“An Old Timer showed me how it works and I have used it to find water, 20 to 30 wells, and every one of them had water right where I told them it was going to be,” claimed 72-year old Curtis Strong of Hampton, Connecticut, in an interview on the subject for The Atlantic.

Strong’s family harvests witch hazel on their land for one of the only distilling companies in the United States to focus almost exclusively on products derived from the plant [3].

Also in support of the dousing claim is the fact that “wych” is a Middle English term for the word “bend.”

Other Interesting Witch Hazel Uses & Facts

Whatever its benefits in the more mysterious realms, it’s important to note that witch hazel has a solid and strong body of evidence-based scientific knowledge behind it as a medicinal plant.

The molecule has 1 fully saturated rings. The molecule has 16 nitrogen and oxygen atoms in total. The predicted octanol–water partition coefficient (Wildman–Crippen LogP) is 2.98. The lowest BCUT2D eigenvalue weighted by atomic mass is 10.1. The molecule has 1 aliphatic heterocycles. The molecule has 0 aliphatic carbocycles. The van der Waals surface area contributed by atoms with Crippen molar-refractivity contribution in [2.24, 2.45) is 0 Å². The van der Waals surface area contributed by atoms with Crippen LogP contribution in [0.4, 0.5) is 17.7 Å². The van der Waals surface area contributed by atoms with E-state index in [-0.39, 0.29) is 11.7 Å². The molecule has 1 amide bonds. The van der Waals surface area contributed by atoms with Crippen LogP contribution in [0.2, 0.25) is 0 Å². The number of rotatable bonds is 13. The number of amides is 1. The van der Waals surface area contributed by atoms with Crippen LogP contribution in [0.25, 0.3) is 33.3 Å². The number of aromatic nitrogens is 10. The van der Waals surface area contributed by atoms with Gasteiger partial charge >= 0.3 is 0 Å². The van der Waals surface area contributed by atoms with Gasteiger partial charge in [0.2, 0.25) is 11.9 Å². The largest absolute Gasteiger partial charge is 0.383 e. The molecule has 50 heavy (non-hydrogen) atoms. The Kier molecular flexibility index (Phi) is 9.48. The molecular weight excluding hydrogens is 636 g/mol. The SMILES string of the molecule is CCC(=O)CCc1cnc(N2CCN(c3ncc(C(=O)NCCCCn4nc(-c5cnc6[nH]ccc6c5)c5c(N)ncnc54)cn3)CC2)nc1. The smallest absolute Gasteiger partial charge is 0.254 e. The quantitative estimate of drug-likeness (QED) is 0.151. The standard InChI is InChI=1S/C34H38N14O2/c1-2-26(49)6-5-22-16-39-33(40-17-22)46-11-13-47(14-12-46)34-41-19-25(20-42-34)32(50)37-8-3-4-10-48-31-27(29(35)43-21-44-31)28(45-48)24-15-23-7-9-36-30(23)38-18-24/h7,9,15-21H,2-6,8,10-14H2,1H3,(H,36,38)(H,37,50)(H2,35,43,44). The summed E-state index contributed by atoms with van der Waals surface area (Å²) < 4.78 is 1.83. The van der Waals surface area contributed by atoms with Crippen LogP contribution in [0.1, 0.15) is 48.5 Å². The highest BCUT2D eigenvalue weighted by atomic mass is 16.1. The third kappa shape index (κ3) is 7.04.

flowering-witch-hazel-dried-leaves-cream

In fact, witch hazel was one of the first plants to appear on the “mass market” in the United States and is one of the only herbs to be approved by the U.S. Food and Drug Administration as a non-prescription drug ingredient.

In addition, many studies point to its anti-inflammatory characteristics and some research has also discovered substances within it that may be cancer-protective [4].

The secret to witch hazel’s success as a beneficial human health aid has to do with numerous kinds of tannins, esters, and other phytonutrients that are extremely balancing and protective for the body. These phytonutrients also help to reduce inflammation, a major factor in almost all chronic diseases.

Tannins, for example, are one unique example of the powerful antioxidant, age-defying, and anti-inflammatory properties found in witch hazel.

The term “tannins” may be best known by wine enthusiasts, but it turns out that many of the tannins in witch hazel (e.g., hamamelitannin and pentagalloylglucose) have cytotoxic effects on cancer cells [5].